Thanks, all, for your comments and opinions. I like hearing all sides. Don't misunderstand me, though: I am not recommending printers or any service providers tell clients a breezy (and empty) "No problem!" for every request or especially the time-crunch ones. What I value, as a customer, is knowing that there is a provider (or several of them) whom I can count on to do what it takes to help me out of a jam. It's more a sense of sharing a burden with someone I trust to get my project done as best and as quickly as possible. Having these resources, these "Relax, I can help you get through this" contacts, is of tremendous value as I run my business. I also believe print buyers prefer working with reps/CSRs who are confident "can-do" individuals.
Marie - Posted on April 14, 2011
I agree with Rick and Roger. I say 'no problem' when I can, but am always very careful not to promise anything I can not guarantee. As far as Margie's experience with a CSR that always said "we'll try our best but can't promise" but always delivered anyway: I would say this is not the CSR's fault. A CSR has to get approval from the production manager on whether or not something is realistic. It is often the PM that says "we'll do our best" and we have no choice but to pass along the message. We can't promise things for our production team if they didn't originally confirm they can definitely do it. We're between a rock and a hard place, and have to choose our words carefully, or get finger pointed from all directions if we overpromise and underdeliver. Most of the time the customer likes to 'shoot the messenger' (CSR), when really, most of the time we ARE just the messenger and trying to keep everything flowing despite the rush, rush, rush way of the print industry.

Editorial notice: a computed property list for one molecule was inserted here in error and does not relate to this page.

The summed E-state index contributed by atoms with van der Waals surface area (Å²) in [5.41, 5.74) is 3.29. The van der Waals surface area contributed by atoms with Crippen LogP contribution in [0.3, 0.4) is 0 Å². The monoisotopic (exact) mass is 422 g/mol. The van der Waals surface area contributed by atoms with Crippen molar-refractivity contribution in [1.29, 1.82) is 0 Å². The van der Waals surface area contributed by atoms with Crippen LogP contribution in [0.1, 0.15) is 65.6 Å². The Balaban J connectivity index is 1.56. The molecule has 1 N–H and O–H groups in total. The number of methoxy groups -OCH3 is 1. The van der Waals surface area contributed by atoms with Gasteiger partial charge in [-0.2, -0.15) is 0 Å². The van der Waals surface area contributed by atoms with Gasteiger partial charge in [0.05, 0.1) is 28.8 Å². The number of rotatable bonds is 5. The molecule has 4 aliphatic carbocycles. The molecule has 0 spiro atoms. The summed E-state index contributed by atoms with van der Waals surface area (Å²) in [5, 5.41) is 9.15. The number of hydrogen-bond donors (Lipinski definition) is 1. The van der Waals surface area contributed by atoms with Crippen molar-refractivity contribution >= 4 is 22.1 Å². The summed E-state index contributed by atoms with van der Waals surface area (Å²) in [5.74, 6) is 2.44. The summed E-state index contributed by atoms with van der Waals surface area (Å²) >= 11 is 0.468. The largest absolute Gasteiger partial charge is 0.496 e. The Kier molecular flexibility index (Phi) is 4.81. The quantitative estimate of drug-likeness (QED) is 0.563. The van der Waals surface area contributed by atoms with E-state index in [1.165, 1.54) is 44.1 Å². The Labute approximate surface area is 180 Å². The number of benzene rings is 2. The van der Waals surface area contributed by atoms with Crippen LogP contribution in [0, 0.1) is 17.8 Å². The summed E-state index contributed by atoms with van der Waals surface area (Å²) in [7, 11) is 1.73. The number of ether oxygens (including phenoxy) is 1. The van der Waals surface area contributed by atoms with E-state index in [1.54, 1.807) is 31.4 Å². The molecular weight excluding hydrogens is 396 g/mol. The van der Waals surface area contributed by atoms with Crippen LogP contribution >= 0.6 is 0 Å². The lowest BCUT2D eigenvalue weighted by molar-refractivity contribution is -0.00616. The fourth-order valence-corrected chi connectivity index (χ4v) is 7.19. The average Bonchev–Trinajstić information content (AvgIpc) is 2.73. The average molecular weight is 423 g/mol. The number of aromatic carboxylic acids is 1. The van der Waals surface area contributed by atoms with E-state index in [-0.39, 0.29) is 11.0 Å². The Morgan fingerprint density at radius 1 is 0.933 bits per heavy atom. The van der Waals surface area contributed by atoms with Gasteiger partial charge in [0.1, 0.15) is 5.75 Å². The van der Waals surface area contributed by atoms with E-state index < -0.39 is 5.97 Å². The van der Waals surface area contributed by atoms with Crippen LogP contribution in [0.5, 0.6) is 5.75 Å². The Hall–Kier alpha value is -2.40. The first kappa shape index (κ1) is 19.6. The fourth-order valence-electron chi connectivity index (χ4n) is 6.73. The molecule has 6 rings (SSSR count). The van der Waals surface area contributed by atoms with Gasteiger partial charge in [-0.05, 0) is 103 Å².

ivan - Posted on April 14, 2011
Bad advice - I want the TRUTH from the CSR, not a load of baloney that causes stress, hurried and therefore potentially sloppy work, delays to other customers projects who were NOT late on their deadlines, etc. What happens if the "no problem" turns into an actual missed deadline? The fault lies first with the print buyer whose inefficiency brought the job in late and asked for special attention to get it done on time. Secondly, it lies with the CSR who ignored the logistics of the project in order to, well, butt-kiss. I understand this may be a personal preference... for myself, give me the truth any day over a batch of salesmanship. If I'm under a load of stress on a job, the timeline is my responsibility. I can handle the truth.
rick - Posted on April 14, 2011
I say no problem as often as possible. However, i also do not want to lie or mislead any clients. The fact is that sometimes it IS a problem and it is caused by the client being late, submitting poor files, unwilling to pay for what it takes to get the job done on time, etc. The issue for me is how to make sure no problem is not viewed as a guarantee.
Roger - Posted on April 13, 2011
I agree that no problem is a great answer but... Have you ever considered how much emotional and physical stress you caused by being late with your order again? How many owners and managers are racked with stress trying to put a happy face on that phrase. Is it all about you or do other peoples feels count. The second person is just being honest. Any one else feel this way?
Whitlow Magor - Posted on April 13, 2011
I agree that "No problem" is a great answer to, "We need such and such done." The problem I have, though, and no pun intended, is that so many people use, "no problem," instead of "you're welcome," that is has a bad taste.
Dan - Posted on April 13, 2011
You are so right! I remember my days in exhibits, we had a road-man Joe Wojack and no matter what we asked him, no matter how off the wall, he always responded "No problem." He's still in the business 25 years later and still collecting satisfied customers throughout the nation on his positive attitude alone, I aspire to be the no problem guy in Rochester. Good post.